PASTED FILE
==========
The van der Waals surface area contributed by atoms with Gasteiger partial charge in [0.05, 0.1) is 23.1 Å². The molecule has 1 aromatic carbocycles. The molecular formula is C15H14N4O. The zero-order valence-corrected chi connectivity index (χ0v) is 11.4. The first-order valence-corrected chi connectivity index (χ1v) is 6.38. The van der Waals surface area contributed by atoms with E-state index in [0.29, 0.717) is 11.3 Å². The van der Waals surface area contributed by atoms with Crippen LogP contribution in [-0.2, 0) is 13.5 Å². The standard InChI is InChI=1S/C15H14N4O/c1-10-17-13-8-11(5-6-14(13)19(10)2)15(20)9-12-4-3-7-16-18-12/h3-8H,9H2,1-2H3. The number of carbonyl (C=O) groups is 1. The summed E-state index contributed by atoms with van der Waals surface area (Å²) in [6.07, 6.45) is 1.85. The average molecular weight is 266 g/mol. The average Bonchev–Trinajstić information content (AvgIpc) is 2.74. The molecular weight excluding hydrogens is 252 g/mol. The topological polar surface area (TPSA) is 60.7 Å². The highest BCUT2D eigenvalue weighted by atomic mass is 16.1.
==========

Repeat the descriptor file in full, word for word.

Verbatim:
The van der Waals surface area contributed by atoms with Gasteiger partial charge in [0.05, 0.1) is 23.1 Å². The molecule has 1 aromatic carbocycles. The molecular formula is C15H14N4O. The zero-order valence-corrected chi connectivity index (χ0v) is 11.4. The first-order valence-corrected chi connectivity index (χ1v) is 6.38. The van der Waals surface area contributed by atoms with E-state index in [0.29, 0.717) is 11.3 Å². The van der Waals surface area contributed by atoms with Crippen LogP contribution in [-0.2, 0) is 13.5 Å². The standard InChI is InChI=1S/C15H14N4O/c1-10-17-13-8-11(5-6-14(13)19(10)2)15(20)9-12-4-3-7-16-18-12/h3-8H,9H2,1-2H3. The number of carbonyl (C=O) groups is 1. The summed E-state index contributed by atoms with van der Waals surface area (Å²) in [6.07, 6.45) is 1.85. The average molecular weight is 266 g/mol. The average Bonchev–Trinajstić information content (AvgIpc) is 2.74. The molecular weight excluding hydrogens is 252 g/mol. The topological polar surface area (TPSA) is 60.7 Å². The highest BCUT2D eigenvalue weighted by atomic mass is 16.1.